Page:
A vital cornerstone to Marx's overall theory of economics, the second volume of Capital considers in depth the nature of commodity and the marketplace in bourgeois society. Exploring the manner in which capitalist society must lead inevitably to a 'spiralling movement' of unbalanced growth and social crisis, it argues forcefully that the mass production of goods distrubuted rapidly around the globe causes wealth to be placed increasingly in the hands of the few, at the expense of the basic needs of the many. As Marx also shows here, a thriving capitalist society necessarily tends towards overproduction, leading to vast economic convulsions. This immensly powerful work argues that prosperity in a capitalist society inevitably holds within itself the seeds of its own destruction.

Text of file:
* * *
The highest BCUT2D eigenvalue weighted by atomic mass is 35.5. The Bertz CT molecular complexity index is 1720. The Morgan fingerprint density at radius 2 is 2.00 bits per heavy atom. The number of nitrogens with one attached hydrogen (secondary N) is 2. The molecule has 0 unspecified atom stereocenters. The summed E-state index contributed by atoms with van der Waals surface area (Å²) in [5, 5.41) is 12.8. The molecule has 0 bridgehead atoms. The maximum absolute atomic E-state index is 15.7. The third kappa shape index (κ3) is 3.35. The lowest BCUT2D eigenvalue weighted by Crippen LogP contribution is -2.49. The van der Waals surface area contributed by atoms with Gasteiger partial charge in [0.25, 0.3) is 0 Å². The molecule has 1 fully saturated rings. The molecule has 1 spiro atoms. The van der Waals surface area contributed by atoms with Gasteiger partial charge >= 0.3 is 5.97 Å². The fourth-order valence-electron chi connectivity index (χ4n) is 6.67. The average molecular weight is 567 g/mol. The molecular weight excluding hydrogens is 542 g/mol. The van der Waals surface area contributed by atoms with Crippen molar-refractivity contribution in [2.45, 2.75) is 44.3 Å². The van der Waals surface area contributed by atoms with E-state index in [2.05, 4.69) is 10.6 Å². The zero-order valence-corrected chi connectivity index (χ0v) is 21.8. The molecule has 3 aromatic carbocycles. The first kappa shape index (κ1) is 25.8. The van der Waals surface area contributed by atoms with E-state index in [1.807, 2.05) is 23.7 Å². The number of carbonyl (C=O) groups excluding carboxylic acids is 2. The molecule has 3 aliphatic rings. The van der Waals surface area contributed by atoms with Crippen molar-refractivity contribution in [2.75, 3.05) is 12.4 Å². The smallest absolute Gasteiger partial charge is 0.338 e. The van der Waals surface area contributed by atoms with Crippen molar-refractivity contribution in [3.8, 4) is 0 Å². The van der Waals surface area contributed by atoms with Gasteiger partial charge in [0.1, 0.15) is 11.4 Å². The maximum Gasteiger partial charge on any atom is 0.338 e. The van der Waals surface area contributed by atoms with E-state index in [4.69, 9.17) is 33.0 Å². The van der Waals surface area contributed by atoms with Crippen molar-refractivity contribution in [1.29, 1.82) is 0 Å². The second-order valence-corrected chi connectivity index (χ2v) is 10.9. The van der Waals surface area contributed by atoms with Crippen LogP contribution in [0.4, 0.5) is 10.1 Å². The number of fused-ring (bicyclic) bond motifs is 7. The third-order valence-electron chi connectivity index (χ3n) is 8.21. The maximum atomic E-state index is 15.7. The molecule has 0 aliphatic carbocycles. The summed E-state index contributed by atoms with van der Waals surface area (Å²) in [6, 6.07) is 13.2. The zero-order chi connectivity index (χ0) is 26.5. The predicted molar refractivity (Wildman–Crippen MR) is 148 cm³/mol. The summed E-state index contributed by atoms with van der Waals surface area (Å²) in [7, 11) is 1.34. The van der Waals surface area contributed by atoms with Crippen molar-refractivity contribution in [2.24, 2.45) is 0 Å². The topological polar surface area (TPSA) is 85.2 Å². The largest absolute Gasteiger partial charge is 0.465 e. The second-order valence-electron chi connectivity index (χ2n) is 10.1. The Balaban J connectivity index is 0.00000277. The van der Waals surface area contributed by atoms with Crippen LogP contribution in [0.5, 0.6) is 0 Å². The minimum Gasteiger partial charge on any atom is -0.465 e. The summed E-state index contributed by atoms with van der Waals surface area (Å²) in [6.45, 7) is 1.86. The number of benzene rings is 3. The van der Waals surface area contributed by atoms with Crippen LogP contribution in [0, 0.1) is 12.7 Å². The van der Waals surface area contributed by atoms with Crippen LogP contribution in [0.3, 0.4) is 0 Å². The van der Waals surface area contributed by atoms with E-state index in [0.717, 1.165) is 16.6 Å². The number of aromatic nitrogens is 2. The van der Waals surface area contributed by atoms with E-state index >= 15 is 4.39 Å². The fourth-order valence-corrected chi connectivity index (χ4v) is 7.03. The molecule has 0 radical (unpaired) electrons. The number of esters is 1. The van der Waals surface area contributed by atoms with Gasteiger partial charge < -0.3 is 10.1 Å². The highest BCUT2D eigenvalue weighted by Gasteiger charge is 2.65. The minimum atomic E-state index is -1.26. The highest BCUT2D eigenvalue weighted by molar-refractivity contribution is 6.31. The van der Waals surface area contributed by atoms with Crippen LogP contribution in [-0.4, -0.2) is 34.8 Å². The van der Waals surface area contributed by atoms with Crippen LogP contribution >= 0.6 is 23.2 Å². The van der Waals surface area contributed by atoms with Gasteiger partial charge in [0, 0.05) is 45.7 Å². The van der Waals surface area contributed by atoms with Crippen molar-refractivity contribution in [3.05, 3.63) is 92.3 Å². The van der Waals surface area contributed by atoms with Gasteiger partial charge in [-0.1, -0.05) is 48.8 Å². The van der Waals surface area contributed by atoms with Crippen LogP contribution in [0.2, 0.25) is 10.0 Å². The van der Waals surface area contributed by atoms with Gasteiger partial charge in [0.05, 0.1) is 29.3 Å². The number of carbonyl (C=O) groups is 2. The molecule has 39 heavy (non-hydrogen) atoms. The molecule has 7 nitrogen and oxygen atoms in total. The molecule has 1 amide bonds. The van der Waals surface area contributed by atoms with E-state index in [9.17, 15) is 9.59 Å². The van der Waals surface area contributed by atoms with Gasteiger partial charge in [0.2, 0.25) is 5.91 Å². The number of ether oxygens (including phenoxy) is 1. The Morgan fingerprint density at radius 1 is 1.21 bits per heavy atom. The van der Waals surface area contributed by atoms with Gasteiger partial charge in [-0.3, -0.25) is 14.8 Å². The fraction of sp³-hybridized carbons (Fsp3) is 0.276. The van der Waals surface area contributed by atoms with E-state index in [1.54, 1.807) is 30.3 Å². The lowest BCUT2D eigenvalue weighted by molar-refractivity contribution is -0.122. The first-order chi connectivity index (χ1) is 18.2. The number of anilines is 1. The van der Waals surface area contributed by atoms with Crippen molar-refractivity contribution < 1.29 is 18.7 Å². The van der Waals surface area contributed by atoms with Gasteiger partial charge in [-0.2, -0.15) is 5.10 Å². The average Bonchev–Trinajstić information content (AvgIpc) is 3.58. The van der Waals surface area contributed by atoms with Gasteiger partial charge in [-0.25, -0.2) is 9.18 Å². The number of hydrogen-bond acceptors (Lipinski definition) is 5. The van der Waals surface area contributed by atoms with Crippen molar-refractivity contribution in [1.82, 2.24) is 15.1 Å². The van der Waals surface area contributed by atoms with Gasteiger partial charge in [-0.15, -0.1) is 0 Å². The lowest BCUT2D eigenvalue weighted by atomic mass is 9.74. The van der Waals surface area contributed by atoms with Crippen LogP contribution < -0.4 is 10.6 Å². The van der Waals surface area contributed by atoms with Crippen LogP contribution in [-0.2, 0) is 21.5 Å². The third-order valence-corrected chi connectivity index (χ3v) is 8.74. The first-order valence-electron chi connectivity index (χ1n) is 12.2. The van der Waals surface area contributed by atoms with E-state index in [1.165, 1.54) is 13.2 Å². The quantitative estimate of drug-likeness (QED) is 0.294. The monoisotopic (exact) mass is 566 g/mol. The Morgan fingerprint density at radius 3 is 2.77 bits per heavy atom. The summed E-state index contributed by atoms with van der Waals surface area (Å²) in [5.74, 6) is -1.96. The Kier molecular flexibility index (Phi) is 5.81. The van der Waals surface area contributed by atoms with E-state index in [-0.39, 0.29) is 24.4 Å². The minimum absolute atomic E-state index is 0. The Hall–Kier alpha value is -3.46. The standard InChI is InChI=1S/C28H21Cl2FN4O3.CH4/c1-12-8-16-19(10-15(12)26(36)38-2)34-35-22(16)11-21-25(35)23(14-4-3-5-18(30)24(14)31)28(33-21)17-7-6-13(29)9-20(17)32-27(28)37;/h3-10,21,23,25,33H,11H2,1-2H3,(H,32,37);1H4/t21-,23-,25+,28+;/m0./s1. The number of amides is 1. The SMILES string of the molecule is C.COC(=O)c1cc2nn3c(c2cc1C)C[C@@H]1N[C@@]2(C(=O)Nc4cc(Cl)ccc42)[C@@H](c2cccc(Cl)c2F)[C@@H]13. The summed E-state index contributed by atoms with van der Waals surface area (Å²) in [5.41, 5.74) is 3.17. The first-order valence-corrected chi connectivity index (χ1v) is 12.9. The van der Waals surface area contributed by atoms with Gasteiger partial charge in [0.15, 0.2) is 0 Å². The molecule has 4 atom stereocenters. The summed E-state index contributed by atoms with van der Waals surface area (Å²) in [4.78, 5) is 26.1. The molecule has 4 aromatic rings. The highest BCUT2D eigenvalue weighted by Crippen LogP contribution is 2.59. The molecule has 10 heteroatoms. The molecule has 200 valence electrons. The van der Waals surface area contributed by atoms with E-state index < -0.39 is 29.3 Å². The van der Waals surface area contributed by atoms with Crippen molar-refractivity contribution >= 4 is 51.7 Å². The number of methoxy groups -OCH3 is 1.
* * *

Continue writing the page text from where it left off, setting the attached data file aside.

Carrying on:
David Fernbach's translation captures the clarity and brilliance of Marx's original work. The introduction, by Ernest Mandel, explores the position of the volume as part of the wider work, explains Marxist thought and considers its long-term influence.